Suzi Weiss-Fischmann Who’s Behind OPI Funny Polish Names
Known as the “First Lady of Nails” and the woman responsible for such classic polishes as I’m Not Really a Waitress and Tickle My France-y, Suzi Weiss-Fischmann is the Executive VP, Artistic Director, and all-around creative force behind OPI’s legendary and coveted nail lacquers. She does it all—from creating the shades to bestowing on them their unique monikers, that, let’s face it, keep us coming back for more as much as the new colors do. We caught up with Suzi for a Q&A about choosing collections and names, as well as which polish is her all-time favorite.
She discovered her passion for beauty when she was ten years old, growing up in Hungary. She told her mother that she wanted to tease her hair; it was a style that was no longer relevant, but she was excited about beauty and experimenting with different looks. Growing up, she had a good sense of style and a love of fashion. Even if she had only three outfits in her closet and her friends had dozens more, she was the one looking at the designers and trends.
OPI’s seasonal collections are always destination-based. Drawing inspiration from her travels helps determine the next geographic location. With destination collections, women can travel to places they might only ever imagine.
Fashion is a major factor when it comes to creating new lacquers; she take a close look at runway trends, prominent color palettes, and textures. In cities around the world, she draw inspiration from people on the streets, food, music, movies, and more. she note the average woman as her muse; her style will help decide which colors turn into bestsellers.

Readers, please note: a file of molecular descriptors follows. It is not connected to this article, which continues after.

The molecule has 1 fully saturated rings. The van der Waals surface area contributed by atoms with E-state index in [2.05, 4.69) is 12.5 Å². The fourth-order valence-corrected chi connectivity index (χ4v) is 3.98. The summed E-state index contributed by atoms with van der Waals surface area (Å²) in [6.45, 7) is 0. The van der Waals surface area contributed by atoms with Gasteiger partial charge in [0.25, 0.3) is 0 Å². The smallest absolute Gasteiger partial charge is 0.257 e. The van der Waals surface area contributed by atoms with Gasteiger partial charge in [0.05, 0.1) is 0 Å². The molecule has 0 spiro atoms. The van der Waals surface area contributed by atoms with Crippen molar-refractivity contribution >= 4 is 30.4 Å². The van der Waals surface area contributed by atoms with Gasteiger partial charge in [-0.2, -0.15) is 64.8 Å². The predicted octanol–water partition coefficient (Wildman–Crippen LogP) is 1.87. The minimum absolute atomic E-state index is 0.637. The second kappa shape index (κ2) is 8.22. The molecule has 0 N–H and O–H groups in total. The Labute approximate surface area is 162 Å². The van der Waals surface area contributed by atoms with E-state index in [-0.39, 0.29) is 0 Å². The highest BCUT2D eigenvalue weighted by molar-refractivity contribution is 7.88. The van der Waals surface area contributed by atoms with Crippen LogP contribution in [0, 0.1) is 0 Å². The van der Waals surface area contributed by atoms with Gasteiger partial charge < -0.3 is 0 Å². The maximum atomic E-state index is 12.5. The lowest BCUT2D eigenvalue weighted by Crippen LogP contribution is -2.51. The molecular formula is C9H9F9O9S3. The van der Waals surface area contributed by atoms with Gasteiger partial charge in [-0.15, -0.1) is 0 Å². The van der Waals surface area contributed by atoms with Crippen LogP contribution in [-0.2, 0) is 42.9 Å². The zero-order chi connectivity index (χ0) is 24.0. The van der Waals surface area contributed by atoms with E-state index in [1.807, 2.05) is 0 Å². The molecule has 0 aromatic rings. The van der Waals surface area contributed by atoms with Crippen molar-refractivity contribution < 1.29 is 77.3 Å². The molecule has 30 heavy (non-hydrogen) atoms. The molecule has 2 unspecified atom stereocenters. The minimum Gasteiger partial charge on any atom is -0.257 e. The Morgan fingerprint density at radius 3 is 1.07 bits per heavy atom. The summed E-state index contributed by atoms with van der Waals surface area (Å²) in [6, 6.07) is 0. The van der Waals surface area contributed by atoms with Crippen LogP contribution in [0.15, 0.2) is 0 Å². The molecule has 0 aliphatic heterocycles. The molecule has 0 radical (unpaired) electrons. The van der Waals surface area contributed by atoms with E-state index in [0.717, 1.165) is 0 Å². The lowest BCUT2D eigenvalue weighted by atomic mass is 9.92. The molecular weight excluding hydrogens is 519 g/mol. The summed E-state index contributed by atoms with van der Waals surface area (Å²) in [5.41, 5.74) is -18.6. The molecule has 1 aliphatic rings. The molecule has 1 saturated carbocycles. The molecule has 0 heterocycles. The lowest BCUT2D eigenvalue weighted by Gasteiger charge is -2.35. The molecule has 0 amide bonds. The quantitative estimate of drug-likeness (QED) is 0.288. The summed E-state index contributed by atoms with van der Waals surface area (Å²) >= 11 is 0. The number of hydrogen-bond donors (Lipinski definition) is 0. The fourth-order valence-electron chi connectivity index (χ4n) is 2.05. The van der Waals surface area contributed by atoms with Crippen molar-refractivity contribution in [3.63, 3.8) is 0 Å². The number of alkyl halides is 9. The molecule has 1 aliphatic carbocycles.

Shatter is her favorite new development. Nail art has been a hugely popular and quickly growing trend, however many nail art designs require extensive time and precision. Shatter makes nail art uniquely customizeable and accessable to everyone.
In creating colors today, she find women willing to embrace these new trends and wear them in ways that are both edgy and chic. Even just five years ago, she would waver on introducing certain colors to the consumer, but now, nothing is taboo.
Yes, she wanted OPI names to be part of the total brand experience and brand culture. Not only are the names something the consumer will remember and discuss, they also offer something women can identify with; whether times are happy or sad, there’s a name to perfectly fit the occasion.
There is a group of six people, including myself, who go behind closed doors for six to eight hours to brainstorm and decide upon new names for the lacquers. For destination-based collections, which are launched twice a year, the group will play upon unique, interesting, or noteworthy elements from the country or city in question to come up with hundreds of names for consideration. No booze—but lots of food! Often there are names we love but can’t use, for many different reasons.
OPI’s celebrity partners are very involved; it’s important that the colors in their collections are ones that they themselves would want to wear. Celebrities approve all names and final shades.
She consider many celebrities as trendsetters or icons in their own right; she don’t have one specific person in mind at the moment, but she hope to collaborate with more exciting people in the music and entertainment industries in the future.
Lincoln Park After Dark is her personal favorite; she call this shade a game changer. At first, women primarily wore seasonal trend colors (light or bright in summer, deeper as the weather turned), but after introducing Lincoln Park After Dark, everything changed and rules were broken. Dark nails became chic and wearable year-round.
OPI strives to be a leader and innovator in the industry. Right now, our research and development in this field is looking at new science for the next big thing!